When choosing the most appropriate solar PV panel for your project, consumers are faced with many choices on the quality and cost spectrum. In many markets, not just solar, consumers seek the best-possible combination of high-quality at a competitive price… but in doing so, they might overlook their technology options. In solar, it’s important to consider the performance advantages between monocrystalline and polycrystalline solar panels.
Simply defined, the material difference between polycrystalline and monocrystalline rests in the composition of the silicon substrate used to make solar cells, and in turn solar panels. As the name implies, monocrystalline means “a single crystal,” while polycrystalline means “many crystals.” Large crystal sizes lead to more efficient solar cells, which is why monocrystalline cells are typically 10% to 15% more efficient than their polycrystalline counterparts.
But there’s a catch: because of the silicon casting and wafering process, it costs about 20% more to create solar cells with monocrystalline structures. You could think of monocrystalline like single origin coffee, cultivated from one particular bean varietal, which requires more care and preparation than a blended product. Polycrystalline and multicrystalline silicon panels comprise the vast majority of PV panels sold in the global market.
So, which is better? In fact, the “debate” over whether to choose mutlicrystalline or monocryatlline solar panels is not really a debate at all, but rather a question of the specific goals for a solar system. The answer depends on the location and design parameters of your project, and other factors including local labour costs and utility rate structures.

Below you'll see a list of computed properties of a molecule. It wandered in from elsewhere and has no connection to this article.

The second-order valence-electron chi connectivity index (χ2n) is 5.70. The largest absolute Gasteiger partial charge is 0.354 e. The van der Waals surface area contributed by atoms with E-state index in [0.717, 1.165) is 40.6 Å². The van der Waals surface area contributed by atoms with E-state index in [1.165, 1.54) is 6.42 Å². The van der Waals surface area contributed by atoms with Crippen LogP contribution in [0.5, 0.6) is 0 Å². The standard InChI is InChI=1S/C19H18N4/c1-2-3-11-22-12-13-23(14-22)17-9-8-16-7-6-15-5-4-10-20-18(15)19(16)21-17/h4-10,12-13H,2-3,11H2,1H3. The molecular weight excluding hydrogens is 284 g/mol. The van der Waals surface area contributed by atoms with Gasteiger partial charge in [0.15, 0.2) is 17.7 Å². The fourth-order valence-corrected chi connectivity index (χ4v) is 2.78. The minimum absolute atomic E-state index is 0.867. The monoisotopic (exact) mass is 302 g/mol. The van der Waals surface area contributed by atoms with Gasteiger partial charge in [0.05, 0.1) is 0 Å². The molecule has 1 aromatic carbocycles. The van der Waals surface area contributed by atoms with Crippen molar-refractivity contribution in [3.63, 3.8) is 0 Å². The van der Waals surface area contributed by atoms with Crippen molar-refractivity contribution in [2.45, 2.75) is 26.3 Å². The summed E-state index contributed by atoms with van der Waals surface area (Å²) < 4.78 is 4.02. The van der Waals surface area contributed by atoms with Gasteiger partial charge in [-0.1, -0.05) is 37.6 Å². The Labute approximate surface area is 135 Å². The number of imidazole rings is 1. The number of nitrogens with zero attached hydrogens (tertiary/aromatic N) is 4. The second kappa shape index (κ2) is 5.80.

Generally speaking, polycrystalline panels are ideal for installations with near-unlimited roof or ground space, and regions with lower “soft costs,” including project installation and permitting. They also make sense for owners looking to minimize upfront installation costs. On the other hand, monocrystalline panels are ideal for smaller roof tops or space-constrained properties, as monocrystalline technology produces higher efficiency cells so you get more power onto the same surface area. Monocrystalline panels also feature a lower temperature coefficient, which means that as the panels get hotter they will typically outperform their polycrystalline counterparts.
There are key differences to consider when weighing the benefits of polycrystalline and monocrystalline panels, but the key point to remember is that there is no one-size-fits-all solution. Solar buyers should be informed of all the technological options and make a choice best suited to a project’s specific energy needs.
That’s why we provide our customers with the option to choose either monocrystalline or multicrystalline panels.